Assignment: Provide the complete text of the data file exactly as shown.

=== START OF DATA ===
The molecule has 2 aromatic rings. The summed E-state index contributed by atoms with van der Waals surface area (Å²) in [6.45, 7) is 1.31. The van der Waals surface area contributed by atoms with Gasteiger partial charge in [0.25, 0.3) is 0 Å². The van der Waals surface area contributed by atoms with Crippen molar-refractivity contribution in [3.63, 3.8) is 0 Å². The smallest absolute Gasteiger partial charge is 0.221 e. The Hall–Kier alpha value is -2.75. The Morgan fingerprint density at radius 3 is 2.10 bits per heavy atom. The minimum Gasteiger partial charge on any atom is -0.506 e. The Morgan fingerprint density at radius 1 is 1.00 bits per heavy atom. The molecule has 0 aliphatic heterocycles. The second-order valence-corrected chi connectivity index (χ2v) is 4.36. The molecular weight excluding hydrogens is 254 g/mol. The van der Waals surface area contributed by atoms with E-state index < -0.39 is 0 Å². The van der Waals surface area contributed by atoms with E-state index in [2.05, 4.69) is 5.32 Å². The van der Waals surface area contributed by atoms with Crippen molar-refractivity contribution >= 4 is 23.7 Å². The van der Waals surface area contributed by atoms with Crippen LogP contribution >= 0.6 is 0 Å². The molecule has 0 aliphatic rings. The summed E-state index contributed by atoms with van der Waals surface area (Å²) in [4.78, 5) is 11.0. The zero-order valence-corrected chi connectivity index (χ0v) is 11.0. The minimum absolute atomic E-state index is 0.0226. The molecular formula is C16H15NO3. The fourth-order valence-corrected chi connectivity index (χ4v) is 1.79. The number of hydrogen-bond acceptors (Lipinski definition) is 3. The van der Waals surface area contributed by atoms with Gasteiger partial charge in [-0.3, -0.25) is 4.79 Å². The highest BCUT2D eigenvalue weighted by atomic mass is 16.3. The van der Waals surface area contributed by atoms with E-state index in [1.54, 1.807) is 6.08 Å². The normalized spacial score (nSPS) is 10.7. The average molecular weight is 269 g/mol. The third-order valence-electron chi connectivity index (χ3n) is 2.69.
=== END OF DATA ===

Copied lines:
The molecule has 2 aromatic rings. The summed E-state index contributed by atoms with van der Waals surface area (Å²) in [6.45, 7) is 1.31. The van der Waals surface area contributed by atoms with Gasteiger partial charge in [0.25, 0.3) is 0 Å². The van der Waals surface area contributed by atoms with Crippen molar-refractivity contribution in [3.63, 3.8) is 0 Å². The smallest absolute Gasteiger partial charge is 0.221 e. The Hall–Kier alpha value is -2.75. The Morgan fingerprint density at radius 3 is 2.10 bits per heavy atom. The minimum Gasteiger partial charge on any atom is -0.506 e. The Morgan fingerprint density at radius 1 is 1.00 bits per heavy atom. The molecule has 0 aliphatic heterocycles. The second-order valence-corrected chi connectivity index (χ2v) is 4.36. The molecular weight excluding hydrogens is 254 g/mol. The van der Waals surface area contributed by atoms with E-state index < -0.39 is 0 Å². The van der Waals surface area contributed by atoms with E-state index in [2.05, 4.69) is 5.32 Å². The van der Waals surface area contributed by atoms with Crippen molar-refractivity contribution >= 4 is 23.7 Å². The van der Waals surface area contributed by atoms with Crippen LogP contribution >= 0.6 is 0 Å². The molecule has 0 aliphatic rings. The summed E-state index contributed by atoms with van der Waals surface area (Å²) in [4.78, 5) is 11.0. The zero-order valence-corrected chi connectivity index (χ0v) is 11.0. The minimum absolute atomic E-state index is 0.0226. The molecular formula is C16H15NO3. The fourth-order valence-corrected chi connectivity index (χ4v) is 1.79. The number of hydrogen-bond acceptors (Lipinski definition) is 3. The van der Waals surface area contributed by atoms with Gasteiger partial charge in [-0.3, -0.25) is 4.79 Å². The highest BCUT2D eigenvalue weighted by atomic mass is 16.3. The van der Waals surface area contributed by atoms with E-state index in [1.54, 1.807) is 6.08 Å². The normalized spacial score (nSPS) is 10.7. The average molecular weight is 269 g/mol. The third-order valence-electron chi connectivity index (χ3n) is 2.69.